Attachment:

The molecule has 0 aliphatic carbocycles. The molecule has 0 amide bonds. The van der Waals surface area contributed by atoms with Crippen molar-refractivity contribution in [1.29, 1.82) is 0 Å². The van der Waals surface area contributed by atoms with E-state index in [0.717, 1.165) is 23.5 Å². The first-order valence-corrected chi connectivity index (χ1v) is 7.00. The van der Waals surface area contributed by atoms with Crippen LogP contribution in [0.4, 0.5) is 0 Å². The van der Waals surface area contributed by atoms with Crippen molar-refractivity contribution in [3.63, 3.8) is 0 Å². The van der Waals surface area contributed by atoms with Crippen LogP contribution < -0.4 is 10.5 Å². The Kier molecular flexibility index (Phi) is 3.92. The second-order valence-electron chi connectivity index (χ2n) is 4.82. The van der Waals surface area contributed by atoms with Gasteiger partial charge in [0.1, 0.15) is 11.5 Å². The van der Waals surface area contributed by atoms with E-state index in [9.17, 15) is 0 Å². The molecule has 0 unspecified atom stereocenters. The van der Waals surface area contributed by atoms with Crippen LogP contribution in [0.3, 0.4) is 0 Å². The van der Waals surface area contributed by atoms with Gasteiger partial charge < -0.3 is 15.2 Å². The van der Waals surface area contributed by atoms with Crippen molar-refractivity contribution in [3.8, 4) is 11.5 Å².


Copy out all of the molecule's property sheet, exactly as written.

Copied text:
The molecule has 0 aliphatic carbocycles. The molecule has 0 amide bonds. The van der Waals surface area contributed by atoms with Crippen molar-refractivity contribution in [1.29, 1.82) is 0 Å². The van der Waals surface area contributed by atoms with E-state index in [0.717, 1.165) is 23.5 Å². The first-order valence-corrected chi connectivity index (χ1v) is 7.00. The van der Waals surface area contributed by atoms with Crippen LogP contribution in [0.4, 0.5) is 0 Å². The van der Waals surface area contributed by atoms with Crippen molar-refractivity contribution in [3.63, 3.8) is 0 Å². The van der Waals surface area contributed by atoms with Crippen LogP contribution < -0.4 is 10.5 Å². The Kier molecular flexibility index (Phi) is 3.92. The second-order valence-electron chi connectivity index (χ2n) is 4.82. The van der Waals surface area contributed by atoms with Gasteiger partial charge in [0.1, 0.15) is 11.5 Å². The van der Waals surface area contributed by atoms with E-state index in [9.17, 15) is 0 Å². The molecule has 0 unspecified atom stereocenters. The van der Waals surface area contributed by atoms with Crippen LogP contribution in [0.3, 0.4) is 0 Å². The van der Waals surface area contributed by atoms with Gasteiger partial charge < -0.3 is 15.2 Å². The van der Waals surface area contributed by atoms with Crippen molar-refractivity contribution in [3.8, 4) is 11.5 Å².